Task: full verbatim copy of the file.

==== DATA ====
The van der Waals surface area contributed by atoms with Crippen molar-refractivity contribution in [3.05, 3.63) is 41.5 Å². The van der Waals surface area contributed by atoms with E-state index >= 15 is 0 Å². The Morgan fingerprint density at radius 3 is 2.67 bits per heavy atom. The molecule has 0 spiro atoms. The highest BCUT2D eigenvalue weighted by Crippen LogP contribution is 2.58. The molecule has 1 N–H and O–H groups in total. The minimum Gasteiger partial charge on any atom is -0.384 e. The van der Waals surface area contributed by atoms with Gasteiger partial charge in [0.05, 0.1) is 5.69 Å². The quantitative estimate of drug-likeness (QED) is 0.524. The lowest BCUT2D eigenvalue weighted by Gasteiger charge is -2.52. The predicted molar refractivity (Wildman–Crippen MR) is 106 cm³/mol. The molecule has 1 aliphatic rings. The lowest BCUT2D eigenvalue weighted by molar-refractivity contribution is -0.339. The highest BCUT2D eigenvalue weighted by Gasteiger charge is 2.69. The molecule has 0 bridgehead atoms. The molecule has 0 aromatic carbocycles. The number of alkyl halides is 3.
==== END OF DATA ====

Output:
The van der Waals surface area contributed by atoms with Crippen molar-refractivity contribution in [3.05, 3.63) is 41.5 Å². The van der Waals surface area contributed by atoms with E-state index >= 15 is 0 Å². The Morgan fingerprint density at radius 3 is 2.67 bits per heavy atom. The molecule has 0 spiro atoms. The highest BCUT2D eigenvalue weighted by Crippen LogP contribution is 2.58. The molecule has 1 N–H and O–H groups in total. The minimum Gasteiger partial charge on any atom is -0.384 e. The van der Waals surface area contributed by atoms with Gasteiger partial charge in [0.05, 0.1) is 5.69 Å². The quantitative estimate of drug-likeness (QED) is 0.524. The lowest BCUT2D eigenvalue weighted by Gasteiger charge is -2.52. The predicted molar refractivity (Wildman–Crippen MR) is 106 cm³/mol. The molecule has 1 aliphatic rings. The lowest BCUT2D eigenvalue weighted by molar-refractivity contribution is -0.339. The highest BCUT2D eigenvalue weighted by Gasteiger charge is 2.69. The molecule has 0 bridgehead atoms. The molecule has 0 aromatic carbocycles. The number of alkyl halides is 3.